Evaluation is the objective, systematic assessment of a program’s design, implementation and results. Through its investments in evaluations, the Millennium Challenge Corporation seeks to achieve its goals of transparency, accountability and improvement through learning by addressing three key questions:
- Was MCC’s investment implemented according to plan?
- What changes in outcomes, particularly in income, for program participants are attributable to MCC’s investment?
- What lessons can be generalized from past experience to improve the cost-effectiveness of future investments?
Independent evaluations are expected to build on and validate self-evaluations by MCC and Millennium Challenge Accounts (local organizations that implement compacts) that document the original program logic, design and implementation by answering questions such as:
- Did the program reach intended beneficiaries?
- Were there any unanticipated externalities (positive or negative)?
MCC’s independent evaluations are conducted by professional researchers selected through a competitive process. MCC’s use of independent, reputable professionals is intended to produce unbiased assessments of the activities being studied.
MCC publicly publishes findings from every independent evaluation, as well as each evaluation’s methodology and primary data collected whenever possible to allow the broader development community to learn from its experience.
Impact and Performance Evaluations
MCC invests in two different types of independent evaluations: impact and performance. Impact evaluations are more rigorous; they are designed to distinguish impacts caused specifically by an MCC investment from those resulting from common external factors that affected both program participants and non-participants, such as market prices for agricultural goods, national policy changes or favorable weather conditions. Impact evaluations compare what happened with the MCC investment to what would have happened without it, through use of a counterfactual.
Performance evaluations are another valuable way of gauging the effectiveness of MCC investments. Performance evaluations are less rigorous and cannot attribute causal impact to MCC investments because they do not use a statistically valid counterfactual—what would have happened to the same group of program participants if they had not received MCC’s assistance. However, they are useful to compare changes in the situation before and after MCC’s investment and provide details on how an investment might have contributed to changes in outcomes and—importantly—why or why not.
There are several critical factors that MCC considers when deciding to invest in an impact or a performance evaluation, including feasibility, learning potential, strong stakeholder commitment, and proper coordination.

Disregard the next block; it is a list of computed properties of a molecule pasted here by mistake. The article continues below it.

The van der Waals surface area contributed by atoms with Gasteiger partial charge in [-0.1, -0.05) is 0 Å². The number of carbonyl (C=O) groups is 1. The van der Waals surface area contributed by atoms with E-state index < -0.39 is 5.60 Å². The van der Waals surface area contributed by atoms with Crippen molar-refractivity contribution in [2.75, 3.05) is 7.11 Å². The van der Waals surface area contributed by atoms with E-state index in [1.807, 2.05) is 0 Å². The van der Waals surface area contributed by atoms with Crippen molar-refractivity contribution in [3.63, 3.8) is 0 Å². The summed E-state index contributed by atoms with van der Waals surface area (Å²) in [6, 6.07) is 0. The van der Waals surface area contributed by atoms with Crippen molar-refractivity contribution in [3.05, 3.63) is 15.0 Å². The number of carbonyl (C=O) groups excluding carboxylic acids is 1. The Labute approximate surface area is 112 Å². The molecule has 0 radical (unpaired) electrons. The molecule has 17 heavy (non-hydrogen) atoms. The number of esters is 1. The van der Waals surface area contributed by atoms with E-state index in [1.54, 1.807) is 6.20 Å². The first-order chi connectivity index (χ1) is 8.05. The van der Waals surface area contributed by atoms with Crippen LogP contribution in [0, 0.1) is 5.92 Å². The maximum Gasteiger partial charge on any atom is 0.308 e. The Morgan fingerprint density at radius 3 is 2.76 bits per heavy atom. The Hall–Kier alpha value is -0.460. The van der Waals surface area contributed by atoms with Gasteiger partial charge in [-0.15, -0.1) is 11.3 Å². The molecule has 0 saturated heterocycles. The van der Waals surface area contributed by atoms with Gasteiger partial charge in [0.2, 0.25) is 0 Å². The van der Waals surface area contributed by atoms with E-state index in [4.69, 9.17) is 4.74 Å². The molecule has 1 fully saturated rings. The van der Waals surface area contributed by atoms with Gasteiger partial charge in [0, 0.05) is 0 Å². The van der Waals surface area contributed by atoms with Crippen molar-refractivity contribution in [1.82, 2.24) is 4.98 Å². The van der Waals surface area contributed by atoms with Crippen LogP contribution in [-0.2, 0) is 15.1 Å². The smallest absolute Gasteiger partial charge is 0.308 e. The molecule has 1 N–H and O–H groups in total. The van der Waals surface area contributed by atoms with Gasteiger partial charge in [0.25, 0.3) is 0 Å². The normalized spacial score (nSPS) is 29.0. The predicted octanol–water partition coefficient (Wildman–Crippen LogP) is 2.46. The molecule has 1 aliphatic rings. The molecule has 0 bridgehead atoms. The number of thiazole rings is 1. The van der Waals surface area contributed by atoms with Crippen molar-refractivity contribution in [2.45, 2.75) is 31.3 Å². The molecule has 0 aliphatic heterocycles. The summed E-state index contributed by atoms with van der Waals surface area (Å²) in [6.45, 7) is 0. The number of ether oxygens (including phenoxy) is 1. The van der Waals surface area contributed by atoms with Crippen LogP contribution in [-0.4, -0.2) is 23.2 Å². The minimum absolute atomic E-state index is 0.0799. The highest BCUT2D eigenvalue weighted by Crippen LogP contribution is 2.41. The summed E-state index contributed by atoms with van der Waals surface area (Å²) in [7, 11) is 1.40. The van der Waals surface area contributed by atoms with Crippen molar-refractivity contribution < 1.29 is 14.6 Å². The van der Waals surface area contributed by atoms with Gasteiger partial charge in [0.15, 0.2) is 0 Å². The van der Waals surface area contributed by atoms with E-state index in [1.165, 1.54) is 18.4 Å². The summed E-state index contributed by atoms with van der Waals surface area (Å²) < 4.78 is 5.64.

Incorporating evaluations into program operations is not easy—particularly for impact evaluations—and establishing a statistically valid counterfactual for an impact evaluation can be a painstaking process. But these are challenges that MCC embraces to ensure accountability for results and to improve learning about what works and what doesn’t.
Contribution of MCC’s evaluations to development
With investments in more than 150 independent evaluations, MCC is a leader in the international development community for its commitment to accountability, transparency and learning. The benefits of these investments include:
- Testing traditional assumptions about what works. All MCC programs are selected, designed and implemented using certain assumptions about how the inputs and expected outputs will lead to poverty reduction through economic growth and who is expected to benefit. Evaluations can also be structured to evaluate the effectiveness of different program design elements, or comparing one approach to another.
- Understanding who benefits from investments and why. Evaluations can also be structured to understand how different social groups are able to benefit from a project. For this reason, MCC has independent evaluators disaggregate results by key characteristics according to the program logic, such as gender, age and poverty level. For example, understanding the relationship between intra-household assets and poverty is important because programs that focus on cash income alone may not generate improvements in certain measures of well-being such as nutrition, food security or health, which in turn may have significant long-term income effects.
- Improve evidence-based decision making: The results of evaluations strengthen and improve future program design and decision-making. In addition, MCC and MCAs may also be able to make necessary course corrections during implementation based on learning from evaluations.
- Contribute to global best practices: MCC evaluations are expected to contribute to the global understanding on what works in the development field. MCC makes the results of its evaluations publicly available to be used by other donors, partner countries, researchers, and non-governmental organizations.